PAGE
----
25. ^ a b Hunt 1982, pp. 229–300: "As the empress on a 'state visit', Eudocia contributed to building improvements in Antioch, and her stay there, obviously a famous event in the city's annals, was commemorated in a bronze statue. In a formal speech to the citizens in praise of Antioch she struck a welcome chord by referring to their Greek ancestry, which she proudly shared with them—a theme which was capped by a concluding verse adaptation of Homer."
  26. ^ a b Bury 2008, pp. 131–132: "The journey of Eudocia to Jerusalem (in spring 438) was marked by her visit to Antioch, where she created a great effect by the elegant Greek oration which she delivered, posing rather as one trained in Greek rhetoric and animated with Hellenic traditions and proud of her Athenian descent, than as a pilgrim to the great christian shrine The last words of Eudocia's oration brought down the house—a quotation from Homer, ὑμετέρης γενεής τε καὶ αἵματος εὔχομαι εἶναι, "I boast I am of your race and blood." The city that hated and mocked the Emperor Julian and his pagan Hellenism loved and feted the Empress Eudocia with her christian Hellenism, a golden statue was erected to her in the curia and one of bronze in the museum."
  27. ^ Sowers 2008, p. 16.
  28. ^ a b   One or more of the preceding sentences incorporates text from a publication now in the public domainChisholm, Hugh, ed. (1911). "Eudocia Augusta". Encyclopædia Britannica. Vol. 9 (11th ed.). Cambridge University Press. p. 881. This cites:
    • W. Wiegand, Eudokia (Worms, 1871)
    • Ferdinand Gregorovius, Athenais (Leipzig, 1892)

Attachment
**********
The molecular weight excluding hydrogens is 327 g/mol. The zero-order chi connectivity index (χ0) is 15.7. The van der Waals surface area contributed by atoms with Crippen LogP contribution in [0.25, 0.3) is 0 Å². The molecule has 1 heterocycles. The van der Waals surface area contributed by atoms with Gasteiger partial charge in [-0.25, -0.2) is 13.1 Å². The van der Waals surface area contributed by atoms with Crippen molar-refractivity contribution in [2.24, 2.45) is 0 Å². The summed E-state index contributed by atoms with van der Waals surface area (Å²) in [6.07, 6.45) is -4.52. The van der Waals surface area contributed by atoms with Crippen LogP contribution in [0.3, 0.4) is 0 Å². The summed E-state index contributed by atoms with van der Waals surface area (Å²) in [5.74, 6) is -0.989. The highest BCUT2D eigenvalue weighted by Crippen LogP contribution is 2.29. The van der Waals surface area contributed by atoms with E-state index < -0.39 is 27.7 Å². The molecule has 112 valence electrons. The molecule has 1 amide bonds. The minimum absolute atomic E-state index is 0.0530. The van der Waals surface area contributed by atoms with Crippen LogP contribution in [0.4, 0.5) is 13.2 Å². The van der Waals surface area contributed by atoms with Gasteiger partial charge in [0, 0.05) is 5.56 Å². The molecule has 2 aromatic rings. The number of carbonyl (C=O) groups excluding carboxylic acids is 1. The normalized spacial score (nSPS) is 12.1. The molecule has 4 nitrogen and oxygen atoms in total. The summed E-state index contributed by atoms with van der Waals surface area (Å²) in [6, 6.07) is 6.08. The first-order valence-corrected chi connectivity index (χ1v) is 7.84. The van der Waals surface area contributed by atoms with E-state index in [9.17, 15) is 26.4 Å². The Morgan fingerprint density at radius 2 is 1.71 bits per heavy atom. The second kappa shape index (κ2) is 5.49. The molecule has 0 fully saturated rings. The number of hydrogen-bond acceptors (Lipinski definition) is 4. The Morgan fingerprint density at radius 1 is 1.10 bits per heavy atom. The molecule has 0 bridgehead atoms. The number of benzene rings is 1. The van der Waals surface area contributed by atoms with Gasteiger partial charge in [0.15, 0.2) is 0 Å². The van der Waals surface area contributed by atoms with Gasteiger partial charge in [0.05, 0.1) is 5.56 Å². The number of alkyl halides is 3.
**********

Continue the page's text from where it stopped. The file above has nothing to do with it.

• Charles Diehl, Figures Byzantines (Paris, 1906), pp. 25–49
    • Theodosius.
    • On her works cf. Arthur Ludwich, Eudociae Augustae carminum reliquiae (Königsberg, 1893).
  29. ^ Greatrex, Geoffrey (2004). "Aelia Eudocia (Wife of Theodosius II) [Note #1]". An Online Encyclopedia of Roman Emperors. University of Ottawa.
  30. ^ a b Holum 1982, p. 118.
  31. ^ Holum 1982, p. 124.
  32. ^ "Roman Emperors - DIR Aelia Eudocia".
  33. ^ Bitton-Ashkelony & Kofsky 2006, p. 50.
  34. ^ Greatrex, Geoffrey (2004). "Aelia Eudocia (Wife of Theodosius II) [Note #17]". An Online Encyclopedia of Roman Emperors. University of Ottawa.
  35. ^ Bar-Am, Aviva (14 September 2009). "St. Stephen's Monastary – The brothers' work". The Jerusalem Post. Retrieved 25 June 2016.
  36. ^ Sowers 2008, p. 6.
  37. ^ Usher 1997, p. 305.
  38. ^ a b Plant 2004, p. 199.
  39. ^ Praticò, D. (2023). Odyssean Mediations in Eudocia’s Martyrdom of St Cyprian. The Cambridge Classical Journal, 69, pp. 59-74. doi:10.1017/S1750270523000039
  40. ^ Plant 2004, pp. 207–208.
  41. ^ Yeung 2002, pp. 74–76.
  42. ^ Usher 1998, p. 145.
  43. ^ Praticò, D. (2023). 'Homeric' Acrostics. Eudocia, Homerocentones (I), 452–455, 942–946. Mnemosyne. doi:10.1163/1568525x-bja10200
  44. ^ "Eudocia". Elizabeth A. Sackler Center for Feminist Art: The Dinner Party: Heritage Floor: Eudocia. Brooklyn Museum. 2007. Retrieved 25 June 2016.
  45. ^ Chicago 2007, p. 106.

Sources edit

External links edit

Royal titles
Preceded by Byzantine Empress consort
Succeeded by